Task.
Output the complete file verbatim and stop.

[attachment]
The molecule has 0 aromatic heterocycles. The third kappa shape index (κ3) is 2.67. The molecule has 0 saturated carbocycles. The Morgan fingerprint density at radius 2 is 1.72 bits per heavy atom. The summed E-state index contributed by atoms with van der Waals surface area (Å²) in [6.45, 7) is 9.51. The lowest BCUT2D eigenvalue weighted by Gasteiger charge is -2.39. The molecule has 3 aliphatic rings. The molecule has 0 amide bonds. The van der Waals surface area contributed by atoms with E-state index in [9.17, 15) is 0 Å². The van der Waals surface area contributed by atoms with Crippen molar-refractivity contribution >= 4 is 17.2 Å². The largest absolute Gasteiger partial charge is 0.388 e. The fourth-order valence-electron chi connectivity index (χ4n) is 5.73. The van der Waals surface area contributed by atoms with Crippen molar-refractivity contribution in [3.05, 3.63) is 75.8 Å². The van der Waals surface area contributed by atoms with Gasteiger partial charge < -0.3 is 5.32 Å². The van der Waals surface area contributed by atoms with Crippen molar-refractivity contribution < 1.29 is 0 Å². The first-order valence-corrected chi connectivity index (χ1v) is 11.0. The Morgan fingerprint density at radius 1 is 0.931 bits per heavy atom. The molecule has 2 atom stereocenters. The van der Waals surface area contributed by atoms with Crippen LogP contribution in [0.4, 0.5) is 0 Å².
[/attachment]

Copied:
The molecule has 0 aromatic heterocycles. The third kappa shape index (κ3) is 2.67. The molecule has 0 saturated carbocycles. The Morgan fingerprint density at radius 2 is 1.72 bits per heavy atom. The summed E-state index contributed by atoms with van der Waals surface area (Å²) in [6.45, 7) is 9.51. The lowest BCUT2D eigenvalue weighted by Gasteiger charge is -2.39. The molecule has 3 aliphatic rings. The molecule has 0 amide bonds. The van der Waals surface area contributed by atoms with E-state index in [9.17, 15) is 0 Å². The van der Waals surface area contributed by atoms with Crippen molar-refractivity contribution >= 4 is 17.2 Å². The largest absolute Gasteiger partial charge is 0.388 e. The fourth-order valence-electron chi connectivity index (χ4n) is 5.73. The van der Waals surface area contributed by atoms with Crippen molar-refractivity contribution in [3.05, 3.63) is 75.8 Å². The van der Waals surface area contributed by atoms with Gasteiger partial charge < -0.3 is 5.32 Å². The van der Waals surface area contributed by atoms with Crippen molar-refractivity contribution < 1.29 is 0 Å². The first-order valence-corrected chi connectivity index (χ1v) is 11.0. The Morgan fingerprint density at radius 1 is 0.931 bits per heavy atom. The molecule has 2 atom stereocenters. The van der Waals surface area contributed by atoms with Crippen LogP contribution in [0.4, 0.5) is 0 Å².